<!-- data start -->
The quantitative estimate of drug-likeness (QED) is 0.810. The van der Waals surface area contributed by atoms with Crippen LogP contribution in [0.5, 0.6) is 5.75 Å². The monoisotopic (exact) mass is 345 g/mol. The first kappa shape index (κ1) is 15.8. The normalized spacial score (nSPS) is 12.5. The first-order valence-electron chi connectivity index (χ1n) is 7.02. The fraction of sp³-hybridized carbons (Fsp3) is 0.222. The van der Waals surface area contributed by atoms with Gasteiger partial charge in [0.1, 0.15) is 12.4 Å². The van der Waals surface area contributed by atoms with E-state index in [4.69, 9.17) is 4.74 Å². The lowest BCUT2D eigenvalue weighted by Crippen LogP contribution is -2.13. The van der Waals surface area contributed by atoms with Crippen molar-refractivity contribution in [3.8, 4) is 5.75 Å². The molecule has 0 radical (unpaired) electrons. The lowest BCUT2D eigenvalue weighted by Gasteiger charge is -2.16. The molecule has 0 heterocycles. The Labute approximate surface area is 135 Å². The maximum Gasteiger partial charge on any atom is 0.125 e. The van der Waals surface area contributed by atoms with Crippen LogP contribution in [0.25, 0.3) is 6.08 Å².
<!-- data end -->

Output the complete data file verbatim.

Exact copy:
The quantitative estimate of drug-likeness (QED) is 0.810. The van der Waals surface area contributed by atoms with Crippen LogP contribution in [0.5, 0.6) is 5.75 Å². The monoisotopic (exact) mass is 345 g/mol. The first kappa shape index (κ1) is 15.8. The normalized spacial score (nSPS) is 12.5. The first-order valence-electron chi connectivity index (χ1n) is 7.02. The fraction of sp³-hybridized carbons (Fsp3) is 0.222. The van der Waals surface area contributed by atoms with Gasteiger partial charge in [0.1, 0.15) is 12.4 Å². The van der Waals surface area contributed by atoms with E-state index in [4.69, 9.17) is 4.74 Å². The lowest BCUT2D eigenvalue weighted by Crippen LogP contribution is -2.13. The van der Waals surface area contributed by atoms with Crippen molar-refractivity contribution in [3.8, 4) is 5.75 Å². The molecule has 0 radical (unpaired) electrons. The lowest BCUT2D eigenvalue weighted by Gasteiger charge is -2.16. The molecule has 0 heterocycles. The Labute approximate surface area is 135 Å². The maximum Gasteiger partial charge on any atom is 0.125 e. The van der Waals surface area contributed by atoms with Crippen LogP contribution in [0.25, 0.3) is 6.08 Å².